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Shari Redstone says her face was grabbed by CBS board Charles Gifford in meeting CBS & Viacom execs

Tense closed door meetings between senior executives at CBS and Viacom allegedly turned physical with media heiress Shari Redstone claiming her face was grabbed by CBS director Charles Gifford.

In an extraordinary lawsuit filed Tuesday in Delaware’s Court of Chancery by CBS’s parent company, National Amusements, Redstone alleges that CBS board director, Charles Gifford, ‘acted in an intimidating and bullying manner’ toward her during the board meeting, ‘including on one occasion by grabbing her face and directing her to listen to him.’

The accusation follows one meeting in which Redstone suggested Gifford not be renamed as a board member, according to NBC News.  

Redstone claims Gifford apologized to her by explaining ‘that was how he treats his daughters when he wants their attention.’

Media heiress Shari Redstone (left) claims her face was grabbed by CBS board director Charles Gifford during a tense meeting between CBS and Viacom execs

Redstone says she fired back at Gifford telling him ‘She was not Mr. Gifford’s daughter but instead the vice chair of CBS,’ according to the suit.

CBS released a statement denying Gifford became physical with Redstone, and said her allegation was a ‘baseless personal attack’ on the director as she tries to execute his duties.    

‘Ms. Redstone’s issue with Mr. Gifford is that he has always operated by an entirely different definition of what it means to be an independent director – namely to act in the best interest of all CBS shareholders, a CBS spokesperson said in a statement, according to the New York Post.

‘As a result of Mr. Gifford’s steadfast belief in good corporate governance, it is unfortunate and revealing that National Amusements Inc. has resorted to baseless personal attacks that are clearly tied to the execution of Mr. Gifford’s duties in this matter.’

Redstone’s filing also lays attack on CBS’s CEO Les Moonves, who she accuses of using hardball tactics to strip her of her voting control over the company, through her holding company, National Amusements.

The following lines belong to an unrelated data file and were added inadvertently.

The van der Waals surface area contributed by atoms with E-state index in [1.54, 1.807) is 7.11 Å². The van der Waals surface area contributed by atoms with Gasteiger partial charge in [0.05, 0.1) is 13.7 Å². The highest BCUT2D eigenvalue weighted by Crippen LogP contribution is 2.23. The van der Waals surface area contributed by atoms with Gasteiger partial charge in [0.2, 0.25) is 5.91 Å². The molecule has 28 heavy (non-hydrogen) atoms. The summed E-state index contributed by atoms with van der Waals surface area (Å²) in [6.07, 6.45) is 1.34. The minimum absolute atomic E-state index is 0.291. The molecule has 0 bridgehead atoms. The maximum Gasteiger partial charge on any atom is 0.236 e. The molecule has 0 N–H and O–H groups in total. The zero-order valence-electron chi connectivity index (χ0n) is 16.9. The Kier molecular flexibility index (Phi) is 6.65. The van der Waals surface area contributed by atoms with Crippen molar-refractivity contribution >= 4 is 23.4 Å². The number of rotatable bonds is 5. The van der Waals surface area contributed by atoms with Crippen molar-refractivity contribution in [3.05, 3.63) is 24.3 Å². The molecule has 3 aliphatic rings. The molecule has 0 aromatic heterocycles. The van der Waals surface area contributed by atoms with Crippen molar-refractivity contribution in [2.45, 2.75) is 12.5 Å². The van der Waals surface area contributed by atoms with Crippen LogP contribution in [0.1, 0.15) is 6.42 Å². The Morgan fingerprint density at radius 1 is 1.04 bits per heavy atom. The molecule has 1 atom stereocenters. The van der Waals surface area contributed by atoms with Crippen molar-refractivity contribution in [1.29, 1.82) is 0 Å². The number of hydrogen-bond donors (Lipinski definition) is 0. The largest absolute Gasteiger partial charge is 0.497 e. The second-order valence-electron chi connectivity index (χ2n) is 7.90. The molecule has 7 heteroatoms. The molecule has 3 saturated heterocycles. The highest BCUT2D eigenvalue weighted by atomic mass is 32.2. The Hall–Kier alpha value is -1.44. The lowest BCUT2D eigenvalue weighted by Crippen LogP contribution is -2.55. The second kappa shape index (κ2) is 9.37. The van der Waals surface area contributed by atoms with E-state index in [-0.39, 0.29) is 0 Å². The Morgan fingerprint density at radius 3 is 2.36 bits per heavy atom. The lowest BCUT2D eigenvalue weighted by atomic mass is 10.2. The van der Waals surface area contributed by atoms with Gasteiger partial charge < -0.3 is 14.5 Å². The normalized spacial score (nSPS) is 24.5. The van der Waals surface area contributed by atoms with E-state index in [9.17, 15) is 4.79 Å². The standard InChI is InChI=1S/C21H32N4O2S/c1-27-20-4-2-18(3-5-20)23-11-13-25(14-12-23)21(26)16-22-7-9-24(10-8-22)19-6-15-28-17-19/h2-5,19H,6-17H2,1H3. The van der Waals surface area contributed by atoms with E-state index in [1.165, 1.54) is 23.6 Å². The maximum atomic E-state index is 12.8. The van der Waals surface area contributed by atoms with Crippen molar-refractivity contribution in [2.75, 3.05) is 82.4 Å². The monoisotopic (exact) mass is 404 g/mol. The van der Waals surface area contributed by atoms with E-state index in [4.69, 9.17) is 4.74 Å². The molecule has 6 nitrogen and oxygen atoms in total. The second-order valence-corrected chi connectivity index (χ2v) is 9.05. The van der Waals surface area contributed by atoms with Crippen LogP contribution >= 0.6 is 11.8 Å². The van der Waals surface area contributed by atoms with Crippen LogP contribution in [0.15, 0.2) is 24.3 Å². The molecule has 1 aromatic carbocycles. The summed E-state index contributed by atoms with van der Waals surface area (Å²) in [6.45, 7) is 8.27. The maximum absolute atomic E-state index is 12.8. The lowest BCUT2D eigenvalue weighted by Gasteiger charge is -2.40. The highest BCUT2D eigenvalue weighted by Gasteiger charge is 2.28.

Redstone, the daughter of ailing media mogul Sumner Redstone, has an 80 per cent voting control, which CBS’s board tried to dilute last week by issuing a dividend. 

Sumner Redstone, 95, remains chief executive of NAI, which he founded, but has stepped back from day-to-day duties at CBS and Viacom.  

Shari Redstone asked the Delaware court to rule on the 11-3 vote to dilute the Redstone family’s voting share. 

NAI argues that CBS’s big to shrink Redstone’s influence over the company is ‘invalid’ and in violation of its bylaws.,

Redstone amended the rules the day before the vote to require a ‘supermajority’ of at least 90 per cent.

Sumner Redstone, 95, has remained chief executive of NAI, which he founded, but has stepped back from day-to-day duties at CBS and Viacom

Sumner Redstone, 95, has remained chief executive of NAI, which he founded, but has stepped back from day-to-day duties at CBS and Viacom

It is not up to the Delware court to decide on the meaning of the board’s vote. 

The suit also alleges that Moonves ‘has tired of having to deal with a stockholder with voting control and has taken particular umbrage that the exercise of such stockholder’s control has migrated from Sumner Redstone to his daughter, Ms. Redstone.’

Redstone says she and Moonves discussed and agreed that combining CBS and Viacom would ‘benefit’ both companies’ shareholders, ‘providing greater scale as needed for success in today’s media and entertainment landscape, and better positioning the companies for a larger transaction in which the combined entity could fetch an attractive premium that neither CBS nor Viacom alone could command.’ 

That’s in contrast to claims by CBS, which alleged in a suit last week that Redstone had tried to force CBS into a Viacom merger, threatening to replace CBS board members if they didn’t vote for it.